Improving Dementia Care Assessment and Communications -Training for Clinicians and Students

July 5, 2018

Rollin Wright, MD, MA, MPH, has worked extensively over the last five years not only to improve the ability of clinicians to assess patients for dementia, but also to provide them with the communication skills needed to better connect them to, and develop therapeutic relationships with, demented individuals who have lost language skills along with memory.

 

In the third year of a Health Resources and Services Administration (HRSA) Geriatric Workforce Enhancement Program (GWEP) grant (1U1QHP28736-D1-00), Dr. Wright and collaborators have been designing and testing curricula for medical students, residents, and geriatric fellows to teach these trainees not only how to communicate with people with dementia, but how to educate families about the disease and likely trajectories. "One of our aims is to give students and clinicians the ability to provide anticipatory guidance to patients and families about its likely trajectories as the disease progresses," says Dr. Wright.

Providers do not receive much specialized training to work with dementia patients who have language deficits, and families of patients at the outset simply do not understand how a person's brain changes as a consequence of the disease and how these changes may result in significant behavior changes - changes that will likely evolve as time goes on.

Families and even a large proportion of primary care physicians often do not recognize that dementia is developing until it progresses sufficiently to cause readily apparent deficits and behavioral changes. Since dementia-related behavior changes will occur in 60 to 96 percent of demented individuals, and since family members play such a big role in caring for their loved ones with dementia, the care.giver burden can be enormous. "Helping families prepare for and cope with these behavior changes is crucial to managing the disease progression. It is really at the heart of the curriculum we are developing," says Dr. Wright.

Dementia Simulation Training

Dr. Wright is also the author of two interactive training simulation modules available to physicians for CME credit via the American College of Physicians. The modules are divided into the early and latter stages of dementia. The modules begin by having the physician work through an understanding of the disease via a virtual case, which forces the learner to make decisions about the patient's assessment and ultimate care, and the case unfolds in a variety of directions depending upon the choices made. "Every decision has a consequence for the patient, but ultimately the training leads the user back to the appropriate or answer for a given situation. Quizzes are built into the case at intervals to reinforce the learning," says Dr. Wright.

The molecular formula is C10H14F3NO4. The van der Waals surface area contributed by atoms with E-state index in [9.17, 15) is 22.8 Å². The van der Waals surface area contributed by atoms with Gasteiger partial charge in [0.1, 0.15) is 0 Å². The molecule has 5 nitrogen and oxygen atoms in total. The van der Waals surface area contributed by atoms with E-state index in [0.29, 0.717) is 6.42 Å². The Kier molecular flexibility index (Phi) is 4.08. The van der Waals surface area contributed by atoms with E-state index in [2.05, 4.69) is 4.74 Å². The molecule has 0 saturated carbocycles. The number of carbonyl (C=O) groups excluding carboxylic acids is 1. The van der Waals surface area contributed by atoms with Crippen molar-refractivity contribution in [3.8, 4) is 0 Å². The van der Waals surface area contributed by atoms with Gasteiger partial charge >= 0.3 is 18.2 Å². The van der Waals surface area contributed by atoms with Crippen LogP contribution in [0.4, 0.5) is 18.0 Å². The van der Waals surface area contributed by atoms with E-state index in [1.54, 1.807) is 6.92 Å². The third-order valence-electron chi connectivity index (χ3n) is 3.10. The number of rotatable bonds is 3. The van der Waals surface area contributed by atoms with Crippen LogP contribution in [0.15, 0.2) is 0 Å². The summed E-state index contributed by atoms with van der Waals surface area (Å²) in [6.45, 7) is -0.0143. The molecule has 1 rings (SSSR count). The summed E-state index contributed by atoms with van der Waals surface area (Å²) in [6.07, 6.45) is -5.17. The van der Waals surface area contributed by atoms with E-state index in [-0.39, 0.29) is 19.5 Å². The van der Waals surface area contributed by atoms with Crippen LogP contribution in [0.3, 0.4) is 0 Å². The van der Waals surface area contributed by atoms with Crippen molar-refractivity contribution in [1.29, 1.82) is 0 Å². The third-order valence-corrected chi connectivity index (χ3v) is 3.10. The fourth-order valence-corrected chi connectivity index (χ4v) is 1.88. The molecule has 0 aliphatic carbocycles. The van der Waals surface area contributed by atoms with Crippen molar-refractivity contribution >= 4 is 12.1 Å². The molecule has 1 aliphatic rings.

The second training module went live in September 2017. This module proposes to the user a comprehensive dementia care strategy from the beginning to the end of the disease. "We built the module so that the case unfolds with a template for how a clinician would attempt to manage the disease as the person transitions from one phase to the next, through the various stages of care needs and milestones in a case of progressive dementia," says Dr. Wright.

Geriatric and Interprofessional Training for Medical School Students

Dr. Wright's educational leadership efforts also include her role as course director for the geriatrics course that is required of all medical students at the University of Pittsburgh. This innovative one-week course during the third year delves into all aspects of geriatric medicine and is the only required offering for medical students that teaches how to function in interprofessional teams. Roughly 150 medical students take the course each year, and another 60-70 students from other disciplines - physical medicine and rehabilitation, dentistry, advance practice providers, etc. - also take part in the course. The 200-plus member group is divided into 24 teams that pursue team-based learning activities focused on geriatrics.

"Only three to four hours of the course are spent in lectures. The rest of the time is devoted to immersive, interactive, and experiential learning," says Dr. Wright. One of the activities entails students working in pairs or trios at nine different health fairs and providing geriatric assessments at a number of UPMC Senior Communities independent and assisted living facilities. Students prepare for the assessments by taking part in a type of skills fair at the beginning of the course, where they learn 12 types of geriatric assessments in 15 minute sessions over three and a half hours.

Students are immersed in other activities that cover a wide range of necessary skills and knowledge when dealing with older adult health care. The 2017 edition of the course featured case discussions about geriatric syndromes, multimorbidity, geriatric pharmacology, the pathophysiology and everyday living with changes in the brain, advance care planning, and visits to long-term care facilities with resident and provider interactions.

"2017 was my third year as course director. It is a very intense process to plan and execute, and it is equally intense, if not more so, for the students who take it. A huge interprofessional team effort is necessary to its success, but we have an outstanding committee that is incredibly invested in making every activity applicable and relevant for the students."